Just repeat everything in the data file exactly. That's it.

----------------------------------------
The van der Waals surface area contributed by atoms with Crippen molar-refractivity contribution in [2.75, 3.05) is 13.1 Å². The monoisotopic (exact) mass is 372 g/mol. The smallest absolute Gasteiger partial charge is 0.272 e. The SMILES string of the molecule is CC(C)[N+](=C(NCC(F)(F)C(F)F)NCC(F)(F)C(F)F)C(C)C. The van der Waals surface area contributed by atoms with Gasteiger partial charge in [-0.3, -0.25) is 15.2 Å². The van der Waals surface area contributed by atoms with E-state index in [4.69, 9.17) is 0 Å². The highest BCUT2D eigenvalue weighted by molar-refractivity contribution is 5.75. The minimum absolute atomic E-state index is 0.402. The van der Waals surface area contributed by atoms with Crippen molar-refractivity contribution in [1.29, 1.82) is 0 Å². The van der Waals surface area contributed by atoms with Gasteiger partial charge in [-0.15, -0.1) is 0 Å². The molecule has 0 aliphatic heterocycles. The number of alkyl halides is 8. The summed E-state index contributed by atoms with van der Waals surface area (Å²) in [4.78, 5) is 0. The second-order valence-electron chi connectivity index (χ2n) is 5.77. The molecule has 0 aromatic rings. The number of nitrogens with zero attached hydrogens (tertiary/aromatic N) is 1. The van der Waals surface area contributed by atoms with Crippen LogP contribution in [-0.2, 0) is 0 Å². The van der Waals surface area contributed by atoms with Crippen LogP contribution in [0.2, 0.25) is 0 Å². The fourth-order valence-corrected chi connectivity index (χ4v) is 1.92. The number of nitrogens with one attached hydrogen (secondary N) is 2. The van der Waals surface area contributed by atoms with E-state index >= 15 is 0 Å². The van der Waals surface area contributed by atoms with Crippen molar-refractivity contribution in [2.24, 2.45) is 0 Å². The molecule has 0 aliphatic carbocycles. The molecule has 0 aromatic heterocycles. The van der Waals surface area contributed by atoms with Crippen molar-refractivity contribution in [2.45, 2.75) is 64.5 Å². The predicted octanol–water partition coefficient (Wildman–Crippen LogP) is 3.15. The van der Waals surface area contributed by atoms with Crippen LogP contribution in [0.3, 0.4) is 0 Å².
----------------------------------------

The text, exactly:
The van der Waals surface area contributed by atoms with Crippen molar-refractivity contribution in [2.75, 3.05) is 13.1 Å². The monoisotopic (exact) mass is 372 g/mol. The smallest absolute Gasteiger partial charge is 0.272 e. The SMILES string of the molecule is CC(C)[N+](=C(NCC(F)(F)C(F)F)NCC(F)(F)C(F)F)C(C)C. The van der Waals surface area contributed by atoms with Gasteiger partial charge in [-0.3, -0.25) is 15.2 Å². The van der Waals surface area contributed by atoms with E-state index in [4.69, 9.17) is 0 Å². The highest BCUT2D eigenvalue weighted by molar-refractivity contribution is 5.75. The minimum absolute atomic E-state index is 0.402. The van der Waals surface area contributed by atoms with Crippen molar-refractivity contribution in [1.29, 1.82) is 0 Å². The van der Waals surface area contributed by atoms with Gasteiger partial charge in [-0.15, -0.1) is 0 Å². The molecule has 0 aliphatic heterocycles. The number of alkyl halides is 8. The summed E-state index contributed by atoms with van der Waals surface area (Å²) in [4.78, 5) is 0. The second-order valence-electron chi connectivity index (χ2n) is 5.77. The molecule has 0 aromatic rings. The number of nitrogens with zero attached hydrogens (tertiary/aromatic N) is 1. The van der Waals surface area contributed by atoms with Crippen LogP contribution in [-0.2, 0) is 0 Å². The van der Waals surface area contributed by atoms with Crippen LogP contribution in [0.2, 0.25) is 0 Å². The fourth-order valence-corrected chi connectivity index (χ4v) is 1.92. The number of nitrogens with one attached hydrogen (secondary N) is 2. The van der Waals surface area contributed by atoms with E-state index >= 15 is 0 Å². The van der Waals surface area contributed by atoms with Crippen molar-refractivity contribution in [2.24, 2.45) is 0 Å². The molecule has 0 aliphatic carbocycles. The molecule has 0 aromatic heterocycles. The van der Waals surface area contributed by atoms with Crippen molar-refractivity contribution in [2.45, 2.75) is 64.5 Å². The predicted octanol–water partition coefficient (Wildman–Crippen LogP) is 3.15. The van der Waals surface area contributed by atoms with Crippen LogP contribution in [0.3, 0.4) is 0 Å².